Peat Filtering

Discussion in 'Discus' started by PeterWest, Jul 31, 2010.

  1. PeterWest
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    PeterWest Algae harvester

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    Hi All

    I went to the Agrimart today and saw that they had some peat (15dm3) there. Is this peat suitable for lowering my pH in my discus tank?They provided no extra information except for the 15dm3.Will this have any negative effects on the inhabitants?

    Regards
    Peter
     
  2. wearsbunnyslippers
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    wearsbunnyslippers Administrator Staff Member

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    hey peter,

    it depends what else if they have added, and what type of peat it is...

    check what the ingredients say, if it contains nitrogen or phosphates then i would not add this to my tank as it contains added ferts.
     
  3. tyronegenade
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    tyronegenade Specialist

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    DO NOT mess with the pH in your discus tank. If you lower it artificially like this then when you do a water change it will spike up and suddenly safe levels of ammonium will turn into lethal levels of ammonia.

    There is no need to artificially low pH in the Cape. Our water, which is very soft, will naturally suffer a pH drop. The idea is to do water changes to prevent the pH dropping too low (<pH 5), where the bacteria go on strike and the ammonium accumulates dangerously.

    If you are keeping discus, just like if you are keeping Tanganyikans etc..., the goal is to keep the water conditions stable, not perfect. I have happily spawned Discus in fresh tap water in pet shop. The pH was somewhere around 7. A 50% water change had been done the day before with plain old tap water.

    Don't mess with water parameters unless you have lots of time and money to fiddle because one you mess with it you will have to keep messing with it.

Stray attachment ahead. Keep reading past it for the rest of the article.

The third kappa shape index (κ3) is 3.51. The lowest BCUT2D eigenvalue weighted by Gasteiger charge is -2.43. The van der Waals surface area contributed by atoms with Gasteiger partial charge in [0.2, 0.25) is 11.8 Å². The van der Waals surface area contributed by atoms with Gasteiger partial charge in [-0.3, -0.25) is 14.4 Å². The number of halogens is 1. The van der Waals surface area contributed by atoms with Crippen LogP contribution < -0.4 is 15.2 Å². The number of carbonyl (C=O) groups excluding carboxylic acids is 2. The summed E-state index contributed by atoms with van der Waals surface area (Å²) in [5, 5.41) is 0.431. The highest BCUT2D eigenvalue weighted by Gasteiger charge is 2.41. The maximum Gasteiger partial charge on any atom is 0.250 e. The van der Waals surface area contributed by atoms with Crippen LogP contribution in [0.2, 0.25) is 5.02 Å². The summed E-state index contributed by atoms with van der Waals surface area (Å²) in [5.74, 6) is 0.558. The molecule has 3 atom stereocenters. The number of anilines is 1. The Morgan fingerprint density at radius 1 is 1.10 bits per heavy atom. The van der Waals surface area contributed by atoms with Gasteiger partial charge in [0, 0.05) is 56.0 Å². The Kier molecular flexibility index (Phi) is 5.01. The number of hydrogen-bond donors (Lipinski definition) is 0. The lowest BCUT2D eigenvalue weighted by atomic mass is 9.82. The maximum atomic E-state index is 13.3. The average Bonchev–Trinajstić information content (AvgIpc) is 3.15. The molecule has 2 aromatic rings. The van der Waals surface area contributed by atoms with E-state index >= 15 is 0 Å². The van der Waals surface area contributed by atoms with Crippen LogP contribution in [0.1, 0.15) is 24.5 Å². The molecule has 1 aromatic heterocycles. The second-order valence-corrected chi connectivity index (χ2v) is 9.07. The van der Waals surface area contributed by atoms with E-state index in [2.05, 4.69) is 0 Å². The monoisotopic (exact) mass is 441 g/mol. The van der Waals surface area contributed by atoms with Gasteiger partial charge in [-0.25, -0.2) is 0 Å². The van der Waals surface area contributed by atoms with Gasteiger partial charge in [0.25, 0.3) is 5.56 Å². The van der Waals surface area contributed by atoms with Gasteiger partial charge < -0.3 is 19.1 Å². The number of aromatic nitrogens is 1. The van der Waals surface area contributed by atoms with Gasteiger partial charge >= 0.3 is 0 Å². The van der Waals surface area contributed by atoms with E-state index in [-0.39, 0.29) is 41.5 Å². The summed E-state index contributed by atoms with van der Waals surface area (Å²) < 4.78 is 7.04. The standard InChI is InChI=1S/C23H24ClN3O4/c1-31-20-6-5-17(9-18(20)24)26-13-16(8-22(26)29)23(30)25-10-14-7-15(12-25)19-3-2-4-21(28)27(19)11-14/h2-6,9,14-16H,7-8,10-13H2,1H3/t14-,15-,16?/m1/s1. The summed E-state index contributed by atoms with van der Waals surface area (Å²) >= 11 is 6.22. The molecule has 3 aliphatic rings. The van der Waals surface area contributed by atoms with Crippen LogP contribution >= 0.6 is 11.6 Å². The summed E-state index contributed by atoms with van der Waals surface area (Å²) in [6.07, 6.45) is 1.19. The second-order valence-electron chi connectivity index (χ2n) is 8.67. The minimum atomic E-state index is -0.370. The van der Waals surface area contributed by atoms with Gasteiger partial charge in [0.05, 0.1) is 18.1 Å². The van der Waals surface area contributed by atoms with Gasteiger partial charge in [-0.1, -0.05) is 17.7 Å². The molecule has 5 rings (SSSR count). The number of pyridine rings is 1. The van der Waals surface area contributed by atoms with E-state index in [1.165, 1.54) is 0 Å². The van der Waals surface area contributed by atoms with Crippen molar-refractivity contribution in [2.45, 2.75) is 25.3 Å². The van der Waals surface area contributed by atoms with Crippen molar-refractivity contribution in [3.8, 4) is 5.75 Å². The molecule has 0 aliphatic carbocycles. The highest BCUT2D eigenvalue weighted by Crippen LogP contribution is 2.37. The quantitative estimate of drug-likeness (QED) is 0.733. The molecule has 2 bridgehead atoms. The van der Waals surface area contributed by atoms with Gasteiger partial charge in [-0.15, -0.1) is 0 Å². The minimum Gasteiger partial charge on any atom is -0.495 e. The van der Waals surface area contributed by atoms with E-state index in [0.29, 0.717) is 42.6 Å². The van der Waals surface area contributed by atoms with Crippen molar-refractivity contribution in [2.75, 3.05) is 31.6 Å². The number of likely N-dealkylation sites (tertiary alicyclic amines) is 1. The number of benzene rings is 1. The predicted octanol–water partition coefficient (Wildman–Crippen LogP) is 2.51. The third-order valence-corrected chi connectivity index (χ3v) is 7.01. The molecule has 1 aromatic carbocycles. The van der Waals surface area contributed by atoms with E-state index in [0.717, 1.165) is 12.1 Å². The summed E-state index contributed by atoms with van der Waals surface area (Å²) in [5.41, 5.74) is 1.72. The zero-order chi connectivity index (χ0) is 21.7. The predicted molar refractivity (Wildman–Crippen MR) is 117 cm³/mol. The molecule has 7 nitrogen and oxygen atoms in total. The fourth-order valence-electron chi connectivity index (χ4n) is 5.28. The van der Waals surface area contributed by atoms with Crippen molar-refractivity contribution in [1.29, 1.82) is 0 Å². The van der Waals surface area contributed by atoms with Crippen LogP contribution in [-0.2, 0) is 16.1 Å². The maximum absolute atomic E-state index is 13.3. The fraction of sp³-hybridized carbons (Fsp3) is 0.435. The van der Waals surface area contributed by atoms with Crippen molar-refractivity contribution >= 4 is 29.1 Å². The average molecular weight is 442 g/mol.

Here in SA what is sold as peat very often isn't. I had to go to great lengths to get real peat for my Nothos. In the nurseries you normally get Knysna Peat which is partially decomposed fern fibres and other rubbish. This stuff is not at all useful for fishtanks. If you want the polyphenols in the water then rather add a cup of tea (1 cup to 40 L).
     
  4. BioLogic
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    BioLogic Algae harvester

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    So many things get sold as "peat" in ZA. I found a bag of so-called peat in a friends garden shed - I think it was Compel or some similar brand-name - it was actually fern fibre - basically hammer-milled Dicksonia antarctica or Osmunda regalis! Very nice for growing plants that require a well-aerated nutrient-poor substrate but most certainly not peat! Also check the country of origin - if it is Canadian then it should be good - quite often there's is a blonde sphagnum peat which is useless for the purposes that you require it for but excellent as an addition to a substrate. Avoid "sedge peat" at all costs - very high in salts! I have found that amongst the best peat is that which is sold as an absorbent for oil or chemical spills! Very good quality Canadian dark peat!

    Personally I wouldn't use peat to make a blackwater extract - its just too expensive and you just don't know what you going to end up with - it all depends on the peat! You are far better off using ceylon/rooibos tea or decomposed oak leaf tea. Or try filtering your water over a large bed of activated carbon - before using it in your tank. The carbon should adsorb almost everything in the water - do it a few times with clean carbon each time and the water should be softer.

    Cheers

    Robin
     

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